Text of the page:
When Jeff was the marketing director at a large automotive parts company, people in the company bristled at his thinking and impatience. His ideas were ahead of most people and appeared risky. What he was proposing was not the way things were done in the industry. At a time when marketing was primarily creative, Jeff was crunching numbers. Was he trying to prove how smart he was? “Arrogant MBA smartass,” grumbled many in an effort to discredit him.
Fortunately Jeff reported to a CEO named Mike who, despite his tough-guy persona, was especially astute and insightful about human behavior, including Jeff’s. Rather than let Jeff burn out or alienate all his coworkers, Mike suggested that Jeff teach a college course at night so that he could divert his intense rebel energy somewhere else and give the rest of the organization time to catch up with his ideas.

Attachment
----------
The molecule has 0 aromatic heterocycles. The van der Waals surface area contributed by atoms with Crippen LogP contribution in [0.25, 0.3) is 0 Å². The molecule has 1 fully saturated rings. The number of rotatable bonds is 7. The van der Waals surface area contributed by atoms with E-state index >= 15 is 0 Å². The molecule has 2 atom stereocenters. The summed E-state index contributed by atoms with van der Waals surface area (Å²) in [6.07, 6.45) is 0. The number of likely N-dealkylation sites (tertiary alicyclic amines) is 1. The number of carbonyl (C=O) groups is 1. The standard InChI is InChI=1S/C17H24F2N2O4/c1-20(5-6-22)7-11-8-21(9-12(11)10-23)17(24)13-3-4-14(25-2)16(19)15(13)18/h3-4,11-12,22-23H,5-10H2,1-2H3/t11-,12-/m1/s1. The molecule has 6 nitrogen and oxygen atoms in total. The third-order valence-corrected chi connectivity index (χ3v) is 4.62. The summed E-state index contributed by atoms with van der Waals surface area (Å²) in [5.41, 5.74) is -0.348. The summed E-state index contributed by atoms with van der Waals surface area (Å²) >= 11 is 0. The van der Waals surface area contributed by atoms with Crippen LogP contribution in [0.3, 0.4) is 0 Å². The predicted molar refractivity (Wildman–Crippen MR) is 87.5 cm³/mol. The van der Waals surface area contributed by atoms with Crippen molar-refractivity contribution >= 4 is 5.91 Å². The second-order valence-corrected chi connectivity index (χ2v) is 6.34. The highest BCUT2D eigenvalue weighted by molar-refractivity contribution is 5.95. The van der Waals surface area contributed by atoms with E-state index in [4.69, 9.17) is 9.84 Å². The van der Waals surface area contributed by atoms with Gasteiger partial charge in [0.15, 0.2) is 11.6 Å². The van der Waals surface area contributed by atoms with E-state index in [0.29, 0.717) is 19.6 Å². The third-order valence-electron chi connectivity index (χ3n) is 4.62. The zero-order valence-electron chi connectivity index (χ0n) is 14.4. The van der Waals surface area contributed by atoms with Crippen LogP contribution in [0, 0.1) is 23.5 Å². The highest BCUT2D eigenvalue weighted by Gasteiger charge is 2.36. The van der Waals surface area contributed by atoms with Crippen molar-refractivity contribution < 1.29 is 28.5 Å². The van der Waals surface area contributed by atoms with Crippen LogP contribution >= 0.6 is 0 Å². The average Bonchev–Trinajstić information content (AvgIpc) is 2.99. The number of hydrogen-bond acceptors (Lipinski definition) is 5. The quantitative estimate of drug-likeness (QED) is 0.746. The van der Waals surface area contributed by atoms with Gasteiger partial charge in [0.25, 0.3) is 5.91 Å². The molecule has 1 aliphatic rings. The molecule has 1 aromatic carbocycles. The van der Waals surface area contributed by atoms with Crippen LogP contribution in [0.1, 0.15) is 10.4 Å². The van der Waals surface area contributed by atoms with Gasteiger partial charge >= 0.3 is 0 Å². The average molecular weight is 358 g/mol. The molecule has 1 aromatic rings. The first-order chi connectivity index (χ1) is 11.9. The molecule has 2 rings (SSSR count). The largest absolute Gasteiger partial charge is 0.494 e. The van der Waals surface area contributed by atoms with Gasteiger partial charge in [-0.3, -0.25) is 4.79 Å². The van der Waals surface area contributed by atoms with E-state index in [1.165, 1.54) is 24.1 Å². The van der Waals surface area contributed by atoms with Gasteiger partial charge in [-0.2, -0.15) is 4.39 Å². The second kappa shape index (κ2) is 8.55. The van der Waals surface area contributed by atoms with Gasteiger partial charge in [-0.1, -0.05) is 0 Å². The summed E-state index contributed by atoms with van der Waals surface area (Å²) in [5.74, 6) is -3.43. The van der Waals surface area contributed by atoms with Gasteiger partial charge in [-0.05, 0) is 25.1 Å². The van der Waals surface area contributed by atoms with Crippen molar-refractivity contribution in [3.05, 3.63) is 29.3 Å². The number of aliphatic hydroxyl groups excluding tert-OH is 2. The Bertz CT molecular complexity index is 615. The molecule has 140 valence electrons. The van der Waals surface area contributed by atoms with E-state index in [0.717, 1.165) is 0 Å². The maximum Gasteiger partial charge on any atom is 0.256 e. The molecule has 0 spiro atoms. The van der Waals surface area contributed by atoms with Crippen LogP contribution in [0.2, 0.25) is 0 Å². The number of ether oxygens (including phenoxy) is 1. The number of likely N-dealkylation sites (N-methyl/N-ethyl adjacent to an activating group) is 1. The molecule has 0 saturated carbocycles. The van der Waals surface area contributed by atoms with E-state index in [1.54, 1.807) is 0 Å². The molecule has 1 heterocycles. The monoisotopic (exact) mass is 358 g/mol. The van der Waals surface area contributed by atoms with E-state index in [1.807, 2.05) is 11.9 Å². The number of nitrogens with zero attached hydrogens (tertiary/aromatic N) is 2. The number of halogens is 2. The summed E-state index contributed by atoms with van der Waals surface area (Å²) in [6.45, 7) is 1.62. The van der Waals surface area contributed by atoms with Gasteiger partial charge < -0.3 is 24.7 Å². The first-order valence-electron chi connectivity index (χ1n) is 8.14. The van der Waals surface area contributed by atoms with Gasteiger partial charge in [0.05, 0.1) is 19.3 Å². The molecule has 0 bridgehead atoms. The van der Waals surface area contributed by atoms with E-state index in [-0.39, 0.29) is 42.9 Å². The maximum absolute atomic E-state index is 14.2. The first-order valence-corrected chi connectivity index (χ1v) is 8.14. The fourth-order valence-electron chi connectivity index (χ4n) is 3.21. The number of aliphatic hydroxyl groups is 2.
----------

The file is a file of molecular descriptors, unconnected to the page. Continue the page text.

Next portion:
Jeff was one lucky rebel to have a boss like Mike. Most rebels aren’t so lucky. We can become obsessive, angry, tired, and ineffective without even realizing it.
In Chapter 7, we mentioned that our fears of getting fired are probably unwarranted. A much more realistic concern is burning out. In this chapter, we look at:
Although passion for our work motivates us, we can’t let it consume our lives. Work is not family, religion, ...